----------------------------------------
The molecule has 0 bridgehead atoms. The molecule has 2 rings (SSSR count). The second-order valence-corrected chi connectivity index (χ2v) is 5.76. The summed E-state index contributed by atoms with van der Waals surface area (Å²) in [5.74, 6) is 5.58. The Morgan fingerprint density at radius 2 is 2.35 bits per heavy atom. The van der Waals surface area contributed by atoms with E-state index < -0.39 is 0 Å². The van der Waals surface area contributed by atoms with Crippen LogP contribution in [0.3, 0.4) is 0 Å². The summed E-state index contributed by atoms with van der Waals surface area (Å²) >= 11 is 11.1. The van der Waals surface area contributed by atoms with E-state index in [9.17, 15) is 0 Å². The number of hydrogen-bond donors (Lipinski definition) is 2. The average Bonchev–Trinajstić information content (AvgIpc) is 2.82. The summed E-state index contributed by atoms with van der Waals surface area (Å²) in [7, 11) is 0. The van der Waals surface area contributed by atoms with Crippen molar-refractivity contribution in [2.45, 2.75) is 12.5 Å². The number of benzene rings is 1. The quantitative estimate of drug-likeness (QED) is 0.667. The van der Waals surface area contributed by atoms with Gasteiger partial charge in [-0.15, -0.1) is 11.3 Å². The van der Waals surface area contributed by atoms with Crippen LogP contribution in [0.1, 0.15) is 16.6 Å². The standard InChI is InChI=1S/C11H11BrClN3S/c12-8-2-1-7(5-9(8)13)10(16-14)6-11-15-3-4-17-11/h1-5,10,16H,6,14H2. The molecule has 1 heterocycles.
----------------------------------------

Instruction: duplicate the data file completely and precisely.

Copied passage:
The molecule has 0 bridgehead atoms. The molecule has 2 rings (SSSR count). The second-order valence-corrected chi connectivity index (χ2v) is 5.76. The summed E-state index contributed by atoms with van der Waals surface area (Å²) in [5.74, 6) is 5.58. The Morgan fingerprint density at radius 2 is 2.35 bits per heavy atom. The van der Waals surface area contributed by atoms with E-state index < -0.39 is 0 Å². The van der Waals surface area contributed by atoms with Crippen LogP contribution in [0.3, 0.4) is 0 Å². The summed E-state index contributed by atoms with van der Waals surface area (Å²) >= 11 is 11.1. The van der Waals surface area contributed by atoms with E-state index in [9.17, 15) is 0 Å². The number of hydrogen-bond donors (Lipinski definition) is 2. The average Bonchev–Trinajstić information content (AvgIpc) is 2.82. The summed E-state index contributed by atoms with van der Waals surface area (Å²) in [7, 11) is 0. The van der Waals surface area contributed by atoms with Crippen molar-refractivity contribution in [2.45, 2.75) is 12.5 Å². The number of benzene rings is 1. The quantitative estimate of drug-likeness (QED) is 0.667. The van der Waals surface area contributed by atoms with Gasteiger partial charge in [-0.15, -0.1) is 11.3 Å². The van der Waals surface area contributed by atoms with Crippen LogP contribution in [0.1, 0.15) is 16.6 Å². The standard InChI is InChI=1S/C11H11BrClN3S/c12-8-2-1-7(5-9(8)13)10(16-14)6-11-15-3-4-17-11/h1-5,10,16H,6,14H2. The molecule has 1 heterocycles.